Interview with a Civil Engineer – Part 2

It is without question very intimidating to have to decide what you want to do for the rest of your life, even for those who may have just earned a degree. Last week, I had the chance to sit down with a civil engineer to discuss what this career is like in more depth. If you are still on the fence regarding what you want to study or have just begun your new journey as a university student, and especially if you are leaning towards a career in engineering, you may find his responses to be useful. This is the second part of the interview; the first part can be found here.

What does a typical career path in this field look like?

A lot of times you start with an entry engineering job, as a trainee, junior engineer or field engineer. After you gain some more experience, you can become an assistant engineer, application engineer, and later, a senior engineer. You can also advance to more managerial positions, such as project manager, construction coordinator or safety director, and specialist positions, like an engineering consultant or operations specialist.

What are some of the skills and qualifications that employers often look for in this field?

In terms of the qualifications, you would at the very least need a Bachelor of Civil Engineering, but having a Master’s degree in civil engineering is ideal. Good knowledge and application of construction materials, solid mechanics, geotechnical mechanics, structural mechanics, things like that, are very important too. You’d also need good problem-solving skills and enjoy working with other people, because team work is essential to civil engineering.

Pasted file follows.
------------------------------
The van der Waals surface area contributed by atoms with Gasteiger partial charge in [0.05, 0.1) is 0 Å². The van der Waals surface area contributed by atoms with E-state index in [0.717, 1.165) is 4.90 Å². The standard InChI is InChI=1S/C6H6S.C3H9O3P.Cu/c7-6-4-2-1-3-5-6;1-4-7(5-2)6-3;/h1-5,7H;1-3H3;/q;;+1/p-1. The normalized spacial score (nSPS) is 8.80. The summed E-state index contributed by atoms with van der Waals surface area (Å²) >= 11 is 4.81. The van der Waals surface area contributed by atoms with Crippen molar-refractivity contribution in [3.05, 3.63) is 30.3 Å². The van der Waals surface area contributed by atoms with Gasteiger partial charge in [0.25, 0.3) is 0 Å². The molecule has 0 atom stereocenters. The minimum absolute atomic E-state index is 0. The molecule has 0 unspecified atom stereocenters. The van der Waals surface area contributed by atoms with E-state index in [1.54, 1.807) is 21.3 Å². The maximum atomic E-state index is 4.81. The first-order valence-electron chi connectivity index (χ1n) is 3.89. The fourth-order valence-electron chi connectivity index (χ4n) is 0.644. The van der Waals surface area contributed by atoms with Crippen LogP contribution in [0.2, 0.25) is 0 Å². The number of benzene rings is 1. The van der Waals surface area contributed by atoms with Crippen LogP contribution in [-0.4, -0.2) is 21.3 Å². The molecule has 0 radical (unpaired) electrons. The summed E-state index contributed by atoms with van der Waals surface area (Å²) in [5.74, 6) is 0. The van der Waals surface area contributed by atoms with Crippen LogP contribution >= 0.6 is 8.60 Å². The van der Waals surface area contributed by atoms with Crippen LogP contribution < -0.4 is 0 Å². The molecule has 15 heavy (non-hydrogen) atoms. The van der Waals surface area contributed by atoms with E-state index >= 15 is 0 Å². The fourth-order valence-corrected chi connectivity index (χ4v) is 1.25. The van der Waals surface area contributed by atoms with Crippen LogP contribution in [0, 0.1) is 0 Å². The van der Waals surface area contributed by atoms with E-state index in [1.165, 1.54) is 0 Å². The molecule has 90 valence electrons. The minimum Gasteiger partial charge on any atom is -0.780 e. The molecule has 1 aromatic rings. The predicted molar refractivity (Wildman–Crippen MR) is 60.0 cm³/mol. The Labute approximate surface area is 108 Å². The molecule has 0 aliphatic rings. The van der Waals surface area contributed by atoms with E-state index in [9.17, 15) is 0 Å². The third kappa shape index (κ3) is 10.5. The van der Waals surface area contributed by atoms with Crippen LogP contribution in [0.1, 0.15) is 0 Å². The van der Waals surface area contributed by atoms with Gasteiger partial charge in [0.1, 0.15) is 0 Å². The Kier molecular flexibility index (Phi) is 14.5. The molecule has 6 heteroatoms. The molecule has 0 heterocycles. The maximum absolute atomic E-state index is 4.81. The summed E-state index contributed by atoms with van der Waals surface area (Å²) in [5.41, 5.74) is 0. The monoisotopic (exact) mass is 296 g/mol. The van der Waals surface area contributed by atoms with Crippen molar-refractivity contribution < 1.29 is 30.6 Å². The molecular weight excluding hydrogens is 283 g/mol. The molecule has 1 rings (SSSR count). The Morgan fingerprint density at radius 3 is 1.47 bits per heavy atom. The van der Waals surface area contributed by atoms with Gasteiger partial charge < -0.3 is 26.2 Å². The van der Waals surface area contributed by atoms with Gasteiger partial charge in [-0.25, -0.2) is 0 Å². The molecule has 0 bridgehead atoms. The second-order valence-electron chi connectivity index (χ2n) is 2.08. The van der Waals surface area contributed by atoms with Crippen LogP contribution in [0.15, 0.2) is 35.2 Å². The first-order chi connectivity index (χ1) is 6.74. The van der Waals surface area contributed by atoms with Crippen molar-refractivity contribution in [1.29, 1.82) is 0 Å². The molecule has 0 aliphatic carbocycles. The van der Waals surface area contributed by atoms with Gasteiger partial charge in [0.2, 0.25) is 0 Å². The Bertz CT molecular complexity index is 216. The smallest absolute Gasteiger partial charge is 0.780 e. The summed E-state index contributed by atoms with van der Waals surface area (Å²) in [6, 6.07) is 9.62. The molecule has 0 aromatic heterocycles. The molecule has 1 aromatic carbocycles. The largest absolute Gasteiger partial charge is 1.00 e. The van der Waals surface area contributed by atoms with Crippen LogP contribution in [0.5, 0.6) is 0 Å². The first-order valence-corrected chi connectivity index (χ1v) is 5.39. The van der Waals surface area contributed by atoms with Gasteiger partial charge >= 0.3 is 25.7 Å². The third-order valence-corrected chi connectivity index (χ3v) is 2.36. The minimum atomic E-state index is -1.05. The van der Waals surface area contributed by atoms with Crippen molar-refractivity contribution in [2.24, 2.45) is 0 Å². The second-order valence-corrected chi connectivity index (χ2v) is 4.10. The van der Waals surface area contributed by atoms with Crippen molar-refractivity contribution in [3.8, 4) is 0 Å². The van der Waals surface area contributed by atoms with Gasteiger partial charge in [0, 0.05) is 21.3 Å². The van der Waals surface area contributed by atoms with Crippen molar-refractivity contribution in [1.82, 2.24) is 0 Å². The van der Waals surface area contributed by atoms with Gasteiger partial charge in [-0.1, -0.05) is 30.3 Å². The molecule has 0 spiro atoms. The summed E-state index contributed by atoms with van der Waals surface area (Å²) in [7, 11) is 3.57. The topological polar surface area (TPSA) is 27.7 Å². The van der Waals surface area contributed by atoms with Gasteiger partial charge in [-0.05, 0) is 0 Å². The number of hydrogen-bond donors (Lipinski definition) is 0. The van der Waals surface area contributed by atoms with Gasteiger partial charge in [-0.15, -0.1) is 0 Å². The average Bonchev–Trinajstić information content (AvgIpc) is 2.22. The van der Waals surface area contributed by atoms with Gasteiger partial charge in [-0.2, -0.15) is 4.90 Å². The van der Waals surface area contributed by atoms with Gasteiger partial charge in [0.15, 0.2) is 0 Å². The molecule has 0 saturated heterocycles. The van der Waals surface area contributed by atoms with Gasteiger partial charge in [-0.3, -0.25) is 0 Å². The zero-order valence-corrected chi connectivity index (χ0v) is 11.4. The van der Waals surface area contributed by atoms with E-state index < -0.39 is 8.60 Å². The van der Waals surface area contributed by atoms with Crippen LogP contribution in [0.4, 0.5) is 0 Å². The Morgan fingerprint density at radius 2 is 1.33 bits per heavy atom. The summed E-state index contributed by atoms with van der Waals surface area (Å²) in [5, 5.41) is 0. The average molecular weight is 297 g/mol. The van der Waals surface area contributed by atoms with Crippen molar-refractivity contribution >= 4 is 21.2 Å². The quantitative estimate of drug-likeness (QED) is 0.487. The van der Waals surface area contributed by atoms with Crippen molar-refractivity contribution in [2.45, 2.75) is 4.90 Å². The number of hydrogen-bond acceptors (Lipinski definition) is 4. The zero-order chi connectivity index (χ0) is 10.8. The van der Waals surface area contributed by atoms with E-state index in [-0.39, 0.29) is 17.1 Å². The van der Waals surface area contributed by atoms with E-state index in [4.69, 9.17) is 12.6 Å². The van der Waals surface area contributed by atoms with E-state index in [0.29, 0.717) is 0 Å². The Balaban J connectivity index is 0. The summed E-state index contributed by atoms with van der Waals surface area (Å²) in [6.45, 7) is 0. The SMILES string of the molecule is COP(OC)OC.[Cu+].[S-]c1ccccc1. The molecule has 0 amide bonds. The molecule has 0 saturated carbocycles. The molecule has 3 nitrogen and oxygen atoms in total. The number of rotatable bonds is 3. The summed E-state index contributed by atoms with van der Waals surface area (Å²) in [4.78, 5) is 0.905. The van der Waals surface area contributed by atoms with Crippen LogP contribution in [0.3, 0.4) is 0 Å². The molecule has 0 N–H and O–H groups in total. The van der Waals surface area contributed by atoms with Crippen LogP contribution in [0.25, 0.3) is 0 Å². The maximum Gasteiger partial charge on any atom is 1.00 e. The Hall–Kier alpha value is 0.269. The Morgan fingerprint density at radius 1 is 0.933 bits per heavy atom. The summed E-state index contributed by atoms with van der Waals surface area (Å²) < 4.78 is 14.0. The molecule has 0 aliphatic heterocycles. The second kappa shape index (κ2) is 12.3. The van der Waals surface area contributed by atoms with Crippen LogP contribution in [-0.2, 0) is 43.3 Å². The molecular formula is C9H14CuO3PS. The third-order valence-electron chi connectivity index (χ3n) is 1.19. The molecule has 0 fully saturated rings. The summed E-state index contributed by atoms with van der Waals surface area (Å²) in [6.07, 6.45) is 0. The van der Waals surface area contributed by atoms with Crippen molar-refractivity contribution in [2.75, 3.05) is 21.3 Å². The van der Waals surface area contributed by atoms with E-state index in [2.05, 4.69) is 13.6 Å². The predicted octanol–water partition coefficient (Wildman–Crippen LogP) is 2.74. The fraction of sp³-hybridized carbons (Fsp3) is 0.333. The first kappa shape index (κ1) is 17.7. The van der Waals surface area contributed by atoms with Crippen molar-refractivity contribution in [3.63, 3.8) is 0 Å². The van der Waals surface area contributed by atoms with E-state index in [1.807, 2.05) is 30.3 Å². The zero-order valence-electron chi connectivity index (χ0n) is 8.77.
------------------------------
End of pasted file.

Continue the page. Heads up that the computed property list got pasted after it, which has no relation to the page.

Does your job require any lifestyle changes?

It depends on the project and who you work for. Sometimes, not too much, but it may require frequent business trips and sometimes you have to travel very far for long periods of time.

Has your career been what you expected it to be?

Regardless of the job, there are always going to be some things that you wish were different or that you could have done differently or opportunities you feel like you missed, but in the end, I’m not disappointed. I’m happy with where my career has taken me. It’s allowed me to travel, live in and raise my family all over the world.

What is some advice you can offer to engineering students?

The career path is always changing – it looks for creativity, innovation, sustainability. It’s not always an easy one, especially if you’re just starting out, but if you keep to it, you’ll find that it’s also very enriching. Students who can adapt easily and like variety in their day-to-day work life will likely enjoy civil engineering.

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